Thursday, October 15, 2009

Divine Word College Seminary

I'm at the Divine Word College Seminary in Epworth, Iowa. I arrived here yesterday after visiting the province headquarters in Techny, IL. The reason I am here at the Divine Word Seminary is to visit the SVD community here. This is where I spent one year from 1998-1999 as an Associate discerning a vocation in religious life, specifically with the Divine Word missionaries.

Epworth is a small town located in the Tri-state area, not too far from the Mississippi river and the Illinois border. There is not much to speak of about this town. By far, the seminary is the town's most famous landmark. It can be seen clearly from Interstate 20 running through the town. When I was at the seminary, I often sat on the lawn stretching from the seminary above running to the street below to watch the cars passing by on the interstate. On the other side of the interstate is cornfields that spread out as far as the eyes can see. In the winter, these cornfields become a white carpet of snow. I suppose the Society chose Epworth to build the seminary is precisely because there is nothing much here to speak of. Although, it does have its charm of small town America.

89 students are studying at the seminary, which is also a 4-year college. Divine Word College Seminary is the only one of its kind in the entire country. The students here study ESL, philosophy, and cross-cultural studies. ESL students make a significant number of the student population. Less than 40 students are actually SVD candidates. The rest are sisters, priests, and candidates from other congregations. A large proportion are from Vietnam. The Society since last year has started to give scholarships to sisters and priests from Vietnam looking for an opportunity to study English and obtain a degree in the United States. The presence of these individuals have made the seminary more lively and unique in character. Surely, there is no other seminary in this entire country, or in this entire world for that matter, that has the characteristics seen here.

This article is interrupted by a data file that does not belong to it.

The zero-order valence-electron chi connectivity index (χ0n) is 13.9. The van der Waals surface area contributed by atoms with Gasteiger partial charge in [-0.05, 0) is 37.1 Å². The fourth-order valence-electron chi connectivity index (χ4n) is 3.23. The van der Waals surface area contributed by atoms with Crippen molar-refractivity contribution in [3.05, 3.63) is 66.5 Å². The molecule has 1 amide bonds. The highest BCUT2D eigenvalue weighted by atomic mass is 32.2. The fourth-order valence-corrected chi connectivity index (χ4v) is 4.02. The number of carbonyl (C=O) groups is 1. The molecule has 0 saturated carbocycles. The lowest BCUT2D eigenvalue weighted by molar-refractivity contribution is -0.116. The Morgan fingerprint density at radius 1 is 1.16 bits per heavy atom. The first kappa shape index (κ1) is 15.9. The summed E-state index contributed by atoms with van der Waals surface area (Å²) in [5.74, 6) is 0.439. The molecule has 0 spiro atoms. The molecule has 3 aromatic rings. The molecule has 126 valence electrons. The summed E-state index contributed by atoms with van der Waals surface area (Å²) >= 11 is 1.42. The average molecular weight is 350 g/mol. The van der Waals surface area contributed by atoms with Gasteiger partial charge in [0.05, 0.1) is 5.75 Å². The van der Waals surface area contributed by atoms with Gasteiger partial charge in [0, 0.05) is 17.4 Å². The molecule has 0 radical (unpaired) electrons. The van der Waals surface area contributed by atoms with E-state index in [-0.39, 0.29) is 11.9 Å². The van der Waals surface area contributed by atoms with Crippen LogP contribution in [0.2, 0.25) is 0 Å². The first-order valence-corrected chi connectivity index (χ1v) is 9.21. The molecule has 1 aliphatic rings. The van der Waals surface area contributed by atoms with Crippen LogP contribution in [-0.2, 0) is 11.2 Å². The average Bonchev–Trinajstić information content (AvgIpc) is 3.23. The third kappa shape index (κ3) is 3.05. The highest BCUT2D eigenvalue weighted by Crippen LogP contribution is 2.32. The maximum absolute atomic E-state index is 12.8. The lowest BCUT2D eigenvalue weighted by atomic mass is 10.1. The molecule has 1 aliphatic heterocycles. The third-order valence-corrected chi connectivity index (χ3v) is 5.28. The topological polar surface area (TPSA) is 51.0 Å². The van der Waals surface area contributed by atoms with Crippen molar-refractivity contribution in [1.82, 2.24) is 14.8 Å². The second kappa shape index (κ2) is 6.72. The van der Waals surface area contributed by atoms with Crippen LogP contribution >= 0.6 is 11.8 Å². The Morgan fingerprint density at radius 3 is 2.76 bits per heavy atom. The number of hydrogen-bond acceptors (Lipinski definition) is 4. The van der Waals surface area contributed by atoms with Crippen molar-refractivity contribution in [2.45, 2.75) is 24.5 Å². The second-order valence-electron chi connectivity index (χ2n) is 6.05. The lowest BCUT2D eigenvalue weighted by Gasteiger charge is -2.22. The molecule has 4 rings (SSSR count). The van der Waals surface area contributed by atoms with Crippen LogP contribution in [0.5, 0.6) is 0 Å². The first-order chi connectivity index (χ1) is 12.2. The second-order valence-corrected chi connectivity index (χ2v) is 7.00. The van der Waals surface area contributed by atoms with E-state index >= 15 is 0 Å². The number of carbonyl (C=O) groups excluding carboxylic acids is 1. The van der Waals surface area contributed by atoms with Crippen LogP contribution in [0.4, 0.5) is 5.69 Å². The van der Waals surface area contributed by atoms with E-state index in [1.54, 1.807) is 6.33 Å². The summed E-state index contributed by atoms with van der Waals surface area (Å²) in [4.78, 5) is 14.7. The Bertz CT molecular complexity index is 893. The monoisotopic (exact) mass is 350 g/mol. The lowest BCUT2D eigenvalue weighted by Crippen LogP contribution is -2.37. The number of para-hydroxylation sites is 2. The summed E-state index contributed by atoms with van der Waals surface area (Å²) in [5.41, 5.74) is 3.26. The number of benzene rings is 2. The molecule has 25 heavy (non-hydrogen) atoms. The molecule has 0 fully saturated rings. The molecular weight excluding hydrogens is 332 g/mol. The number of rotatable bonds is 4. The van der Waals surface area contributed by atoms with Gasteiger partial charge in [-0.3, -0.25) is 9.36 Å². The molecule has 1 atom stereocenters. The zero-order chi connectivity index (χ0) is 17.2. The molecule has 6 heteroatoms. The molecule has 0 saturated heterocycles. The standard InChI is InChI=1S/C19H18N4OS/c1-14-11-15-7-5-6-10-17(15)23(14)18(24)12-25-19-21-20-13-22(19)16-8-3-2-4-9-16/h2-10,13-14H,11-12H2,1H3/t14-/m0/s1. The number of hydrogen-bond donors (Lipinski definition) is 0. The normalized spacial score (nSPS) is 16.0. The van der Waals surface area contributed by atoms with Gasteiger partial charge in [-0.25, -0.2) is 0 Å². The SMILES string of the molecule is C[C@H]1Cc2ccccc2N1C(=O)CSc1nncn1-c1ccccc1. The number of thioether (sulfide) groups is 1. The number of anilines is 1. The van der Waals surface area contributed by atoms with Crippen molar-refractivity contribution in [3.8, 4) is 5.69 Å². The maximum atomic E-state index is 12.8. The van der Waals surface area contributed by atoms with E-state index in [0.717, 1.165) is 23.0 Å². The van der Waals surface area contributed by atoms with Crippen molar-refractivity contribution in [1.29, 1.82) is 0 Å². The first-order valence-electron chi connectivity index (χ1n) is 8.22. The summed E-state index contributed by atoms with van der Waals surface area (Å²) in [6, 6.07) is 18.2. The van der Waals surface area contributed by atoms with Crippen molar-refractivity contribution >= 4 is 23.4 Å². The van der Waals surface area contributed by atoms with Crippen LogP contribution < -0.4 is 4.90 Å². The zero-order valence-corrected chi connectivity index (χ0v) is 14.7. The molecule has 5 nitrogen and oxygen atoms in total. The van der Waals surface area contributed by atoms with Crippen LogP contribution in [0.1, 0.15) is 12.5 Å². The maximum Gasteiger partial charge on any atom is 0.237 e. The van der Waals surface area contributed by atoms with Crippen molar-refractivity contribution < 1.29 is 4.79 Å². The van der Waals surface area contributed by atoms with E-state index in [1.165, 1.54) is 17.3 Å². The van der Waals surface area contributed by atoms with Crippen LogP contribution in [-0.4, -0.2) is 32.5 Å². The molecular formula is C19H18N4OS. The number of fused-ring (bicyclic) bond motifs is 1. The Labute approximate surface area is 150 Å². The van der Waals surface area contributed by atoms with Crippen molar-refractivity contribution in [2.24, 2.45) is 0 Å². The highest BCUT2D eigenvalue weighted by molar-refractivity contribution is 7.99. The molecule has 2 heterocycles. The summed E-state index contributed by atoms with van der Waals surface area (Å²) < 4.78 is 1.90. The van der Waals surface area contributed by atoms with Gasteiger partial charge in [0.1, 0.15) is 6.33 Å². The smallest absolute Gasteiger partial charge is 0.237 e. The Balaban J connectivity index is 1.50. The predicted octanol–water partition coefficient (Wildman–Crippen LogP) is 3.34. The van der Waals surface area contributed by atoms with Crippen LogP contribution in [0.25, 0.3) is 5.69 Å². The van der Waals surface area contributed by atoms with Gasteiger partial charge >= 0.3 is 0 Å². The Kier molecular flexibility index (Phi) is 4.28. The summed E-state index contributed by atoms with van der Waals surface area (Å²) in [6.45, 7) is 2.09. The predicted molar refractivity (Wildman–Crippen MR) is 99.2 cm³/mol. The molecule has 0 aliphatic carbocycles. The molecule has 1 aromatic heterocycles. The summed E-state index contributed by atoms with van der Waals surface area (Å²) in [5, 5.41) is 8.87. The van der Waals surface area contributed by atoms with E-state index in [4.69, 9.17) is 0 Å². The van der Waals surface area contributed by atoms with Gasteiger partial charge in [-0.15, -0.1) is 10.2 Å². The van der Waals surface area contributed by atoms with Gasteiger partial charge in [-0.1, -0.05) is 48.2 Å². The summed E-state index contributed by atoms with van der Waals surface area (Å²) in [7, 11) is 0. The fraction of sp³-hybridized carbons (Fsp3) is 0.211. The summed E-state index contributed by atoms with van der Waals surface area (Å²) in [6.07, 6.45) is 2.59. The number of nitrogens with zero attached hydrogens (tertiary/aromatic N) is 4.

Most of the SVD candidates are Vietnamese Americans. But there are also students from other cultural backgrounds such as Sudanese, Caucasian, Indonesian, and Latino. In the last 35 years, Vietnamese Americans have constituted the majority of the candidates at this seminary. However, in the past the number of vocations have been quite higher than the present. The decrease in vocation is being felt throughout the entire country, and at the SVD seminary, it is no exception. However, with nearly 40 candidates any other religious congregation in this country would be envious of the SVD.

Last night I gave the students a presentation on my mission work in Thailand. I had pictures to go with the presentation. They seemed to be impressed by my work. Many students came up to me this morning and told me that they enjoyed what I told them, and some felt that they might even be interested in joining me in Thailand in the future. If this happened, it would still be quite a few years off. Still, it's nice to know that my presentation is making them think of the possibilities.

Mission animation is an important task for the formation of the students. It helps them to envision a future for themselves and give meaning to the sometimes tedious and often challenging academic responsibilities that they have to fulfill at the moment.

The seminary will celebrate Mission Sunday on the 18th of October. This is the one day of the year where the entire Church celebrates its call to mission as a church. It reminds every Christian of his/her responsibility to take part in God's work of preaching the Good News to the world. This year, I will be the presider and homilist at the celebration. It is a great honor for me because this celebration is one of the two major celebrations that the seminary organizes each year. In attendance will be the seminary community, guests as well as students who participate in the "come and see" program. It's important that I have a good message that speaks to their heart and mind and helps them to see more clearly that we all have a role in the mission of the Church.

I am happy to be here, to see that the Seminary is evolving and fulfilling its purpose in new and creative ways. I am happy to see that new generations of people are responding to the call to serve God and fellow human beings. I am happy that they still are attracted to the message that we have a responsibility to help the poor and the marginalized.

At this moment, nearly midnight, many of them are busy studying in their rooms. Some are congregating as a group in one of the classrooms to study as a group. A few are camping out in the library (where I am writing at the moment). This is midterm week for them.

There is much to do in the mission field. But the training starts here at this seminary where theory will eventually be put to practice.

Epworth, Iowa, 15 October 2009

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